See letter from University of Stellenbosch dated 25 August 2010 :

After careful consideration of the facts of the matter and the large volume of evidence and documentation submitted by TATIB, the STIAS Vineyard Committee, under chairmanship of Professor Mark Swilling, concluded that the STIAS Perold Vineyard was indeed in contravention of the zoning scheme regulations and that as a result of this it was an “illegal vineyard”.  The Committee made a recommendation that the vineyard be removed and transplanted to another location, or the erf in question be rezoned

See Report from Prof Mark Swilling sent to Professor Arnold Van Zyl (Vice-Rector : Research Universty of Stellenbosch :

A few weeks after the abovementioned report was submitted by Prof Mark Swilling, he suddenly resigned as chairman of the STIAS Vineyard Committee . We at TATIB felt that pressure had been placed on him, from higher up, to resign or face the consequences.

There was one final meeting of the STIAS Vineyard Committee in November 2010, at which Professor Arnold Van Zyl overturned the findings of the STIAS Vineyard Committee, dissolved the committee, lifted the  “moratorium” on the spraying and in effect dismissed TATIB as if we were a bunch of naughty school-children.

In our opinion there was clearly “political interference” in a process that really should have been open and transparent.  The unfortunate message that the University of Stellenbosch has sent out , is that they do not care if the vineyard is illegal, that they will continue to do as they please and in this regard continue to spray potentially hazardous chemicals in close proximity to the residential areas and schools, without any consideration for the heath and safety of the residents & students.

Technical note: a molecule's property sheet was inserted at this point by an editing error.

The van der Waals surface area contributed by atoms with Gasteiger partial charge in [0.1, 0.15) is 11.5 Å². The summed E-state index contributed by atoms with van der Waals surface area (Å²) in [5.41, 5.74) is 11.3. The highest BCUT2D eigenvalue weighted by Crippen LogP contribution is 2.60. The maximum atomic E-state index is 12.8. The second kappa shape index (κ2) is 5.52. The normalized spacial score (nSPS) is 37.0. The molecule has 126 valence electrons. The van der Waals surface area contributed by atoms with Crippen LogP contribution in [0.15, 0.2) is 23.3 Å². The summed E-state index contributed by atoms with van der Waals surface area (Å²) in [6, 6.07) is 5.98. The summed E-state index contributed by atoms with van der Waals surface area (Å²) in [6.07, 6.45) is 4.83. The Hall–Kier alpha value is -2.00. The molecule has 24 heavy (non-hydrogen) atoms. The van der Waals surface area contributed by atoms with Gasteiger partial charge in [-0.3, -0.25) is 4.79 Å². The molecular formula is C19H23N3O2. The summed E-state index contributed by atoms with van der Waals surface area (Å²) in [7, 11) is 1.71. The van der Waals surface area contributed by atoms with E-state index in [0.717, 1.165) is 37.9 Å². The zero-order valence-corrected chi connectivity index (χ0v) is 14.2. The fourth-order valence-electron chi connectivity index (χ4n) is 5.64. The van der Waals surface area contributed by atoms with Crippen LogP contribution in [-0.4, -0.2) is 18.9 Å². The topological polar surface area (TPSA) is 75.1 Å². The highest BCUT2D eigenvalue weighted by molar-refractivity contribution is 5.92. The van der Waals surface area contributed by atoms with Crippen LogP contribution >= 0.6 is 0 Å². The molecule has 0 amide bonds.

We wonder what their “Donors”, for example the Wallenburg Foundation,  would think of this ?

The University should really have seen this as an opportunity to do the right thing whilst at the same time look at using only natural methods of pest control.  We understand that agro chemical giants like Bayer Crop Science do sponsor the University and that they may lose their sponsorship if they decide to go organic or bio-dynamic.   It must however be noted, that the STIAS Perold Vineyard was always meant to be an experimental vineyard that was cultivated according to organic / bio-dynamic principles, which it clearly is not.

Florian Bauer, at one of the STIAS Vineyard Committee meetings,  stated that the soil / ground on which the vineyard is planted, was tested prior to the establishment of the vineyard and was found to be sterile and totally unsuitable for vines. Independent agricultural experts confirmed, after inspections of the vineyard,  that its soil composition and location was not suitable for pinotage grapes, in fact unsuitable for any vineyard.  Perhaps the real experiment is how to grow vines on sterile ground, with maximum use of potentially toxic chemicals ?

Reputable sources have confirmed, that a lot of  pressure was placed on the University, by a handful of “elite” residents who still yield considerable political clout and that these residents were opposed to another parking lot or student residence and that this is where the idea of a vineyard originated.

Perhaps it’s the “dead wood”, those  “old cronies”opposed to change, who have sabotaged the progress of this very important issue ?

Shimla, in Die Burger of 27 January 2011 “Ons dorp, Skelmbos, laat sy kop sak”  commented as follows  :
“Dis n algemene verskynsel in SA dat bevoorregte mense onder die wanindruk verkeer, dat hulle persoonlike klein paradysies onaangeraak gaan bly. Dit is egter onmoontlik, en hoe gouer die besef deurdring, hoe beter. “